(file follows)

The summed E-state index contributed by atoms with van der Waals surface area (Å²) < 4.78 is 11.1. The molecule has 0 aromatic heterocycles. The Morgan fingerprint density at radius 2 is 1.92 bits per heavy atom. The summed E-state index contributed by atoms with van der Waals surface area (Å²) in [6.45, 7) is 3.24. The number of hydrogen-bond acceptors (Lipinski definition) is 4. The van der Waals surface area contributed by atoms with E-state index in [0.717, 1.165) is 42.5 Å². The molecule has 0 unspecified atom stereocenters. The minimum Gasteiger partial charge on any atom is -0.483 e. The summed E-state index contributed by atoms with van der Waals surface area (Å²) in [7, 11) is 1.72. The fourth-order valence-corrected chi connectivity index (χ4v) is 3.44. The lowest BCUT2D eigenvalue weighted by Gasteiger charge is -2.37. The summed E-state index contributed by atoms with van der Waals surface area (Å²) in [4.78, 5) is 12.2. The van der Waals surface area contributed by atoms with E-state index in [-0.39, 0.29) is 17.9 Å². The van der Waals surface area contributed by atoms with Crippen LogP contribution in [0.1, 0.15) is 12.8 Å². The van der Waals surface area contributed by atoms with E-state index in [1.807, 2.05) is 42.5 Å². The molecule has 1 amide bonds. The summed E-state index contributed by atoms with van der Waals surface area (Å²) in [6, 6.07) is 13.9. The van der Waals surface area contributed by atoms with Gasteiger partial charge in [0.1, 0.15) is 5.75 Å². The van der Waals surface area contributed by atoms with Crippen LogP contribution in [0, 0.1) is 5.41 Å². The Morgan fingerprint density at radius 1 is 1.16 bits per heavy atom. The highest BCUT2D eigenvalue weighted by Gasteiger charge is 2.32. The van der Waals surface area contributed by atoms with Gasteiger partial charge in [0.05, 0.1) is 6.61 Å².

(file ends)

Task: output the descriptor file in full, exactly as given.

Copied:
The summed E-state index contributed by atoms with van der Waals surface area (Å²) < 4.78 is 11.1. The molecule has 0 aromatic heterocycles. The Morgan fingerprint density at radius 2 is 1.92 bits per heavy atom. The summed E-state index contributed by atoms with van der Waals surface area (Å²) in [6.45, 7) is 3.24. The number of hydrogen-bond acceptors (Lipinski definition) is 4. The van der Waals surface area contributed by atoms with E-state index in [0.717, 1.165) is 42.5 Å². The molecule has 0 unspecified atom stereocenters. The minimum Gasteiger partial charge on any atom is -0.483 e. The summed E-state index contributed by atoms with van der Waals surface area (Å²) in [7, 11) is 1.72. The fourth-order valence-corrected chi connectivity index (χ4v) is 3.44. The lowest BCUT2D eigenvalue weighted by Gasteiger charge is -2.37. The summed E-state index contributed by atoms with van der Waals surface area (Å²) in [4.78, 5) is 12.2. The van der Waals surface area contributed by atoms with E-state index in [-0.39, 0.29) is 17.9 Å². The van der Waals surface area contributed by atoms with Crippen LogP contribution in [0.1, 0.15) is 12.8 Å². The van der Waals surface area contributed by atoms with E-state index in [1.807, 2.05) is 42.5 Å². The molecule has 1 amide bonds. The summed E-state index contributed by atoms with van der Waals surface area (Å²) in [6, 6.07) is 13.9. The van der Waals surface area contributed by atoms with Gasteiger partial charge in [0.1, 0.15) is 5.75 Å². The van der Waals surface area contributed by atoms with Crippen LogP contribution in [0, 0.1) is 5.41 Å². The Morgan fingerprint density at radius 1 is 1.16 bits per heavy atom. The highest BCUT2D eigenvalue weighted by Gasteiger charge is 2.32. The van der Waals surface area contributed by atoms with Gasteiger partial charge in [0.05, 0.1) is 6.61 Å².